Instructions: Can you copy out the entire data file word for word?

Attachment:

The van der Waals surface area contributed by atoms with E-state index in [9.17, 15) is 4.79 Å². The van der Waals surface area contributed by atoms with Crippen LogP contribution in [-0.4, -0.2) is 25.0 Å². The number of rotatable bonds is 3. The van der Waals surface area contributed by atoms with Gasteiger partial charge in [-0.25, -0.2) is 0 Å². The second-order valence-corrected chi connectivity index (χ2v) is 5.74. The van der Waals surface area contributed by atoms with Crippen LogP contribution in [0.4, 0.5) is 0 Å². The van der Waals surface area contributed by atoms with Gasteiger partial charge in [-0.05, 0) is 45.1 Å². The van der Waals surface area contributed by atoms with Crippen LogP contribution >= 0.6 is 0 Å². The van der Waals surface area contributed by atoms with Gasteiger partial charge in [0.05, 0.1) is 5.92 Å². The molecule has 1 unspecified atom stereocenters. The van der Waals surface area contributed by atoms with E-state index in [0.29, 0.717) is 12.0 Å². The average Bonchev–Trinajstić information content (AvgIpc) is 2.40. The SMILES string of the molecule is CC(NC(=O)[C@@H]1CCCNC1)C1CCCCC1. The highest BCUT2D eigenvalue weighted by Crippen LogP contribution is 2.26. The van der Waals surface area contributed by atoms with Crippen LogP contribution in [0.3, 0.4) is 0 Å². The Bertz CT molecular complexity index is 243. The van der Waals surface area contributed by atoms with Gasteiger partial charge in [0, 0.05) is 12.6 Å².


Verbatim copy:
The van der Waals surface area contributed by atoms with E-state index in [9.17, 15) is 4.79 Å². The van der Waals surface area contributed by atoms with Crippen LogP contribution in [-0.4, -0.2) is 25.0 Å². The number of rotatable bonds is 3. The van der Waals surface area contributed by atoms with Gasteiger partial charge in [-0.25, -0.2) is 0 Å². The second-order valence-corrected chi connectivity index (χ2v) is 5.74. The van der Waals surface area contributed by atoms with Crippen LogP contribution in [0.4, 0.5) is 0 Å². The van der Waals surface area contributed by atoms with Gasteiger partial charge in [-0.05, 0) is 45.1 Å². The van der Waals surface area contributed by atoms with Crippen LogP contribution >= 0.6 is 0 Å². The van der Waals surface area contributed by atoms with Gasteiger partial charge in [0.05, 0.1) is 5.92 Å². The molecule has 1 unspecified atom stereocenters. The van der Waals surface area contributed by atoms with E-state index in [0.29, 0.717) is 12.0 Å². The average Bonchev–Trinajstić information content (AvgIpc) is 2.40. The SMILES string of the molecule is CC(NC(=O)[C@@H]1CCCNC1)C1CCCCC1. The highest BCUT2D eigenvalue weighted by Crippen LogP contribution is 2.26. The van der Waals surface area contributed by atoms with Crippen LogP contribution in [0.3, 0.4) is 0 Å². The Bertz CT molecular complexity index is 243. The van der Waals surface area contributed by atoms with Gasteiger partial charge in [0, 0.05) is 12.6 Å².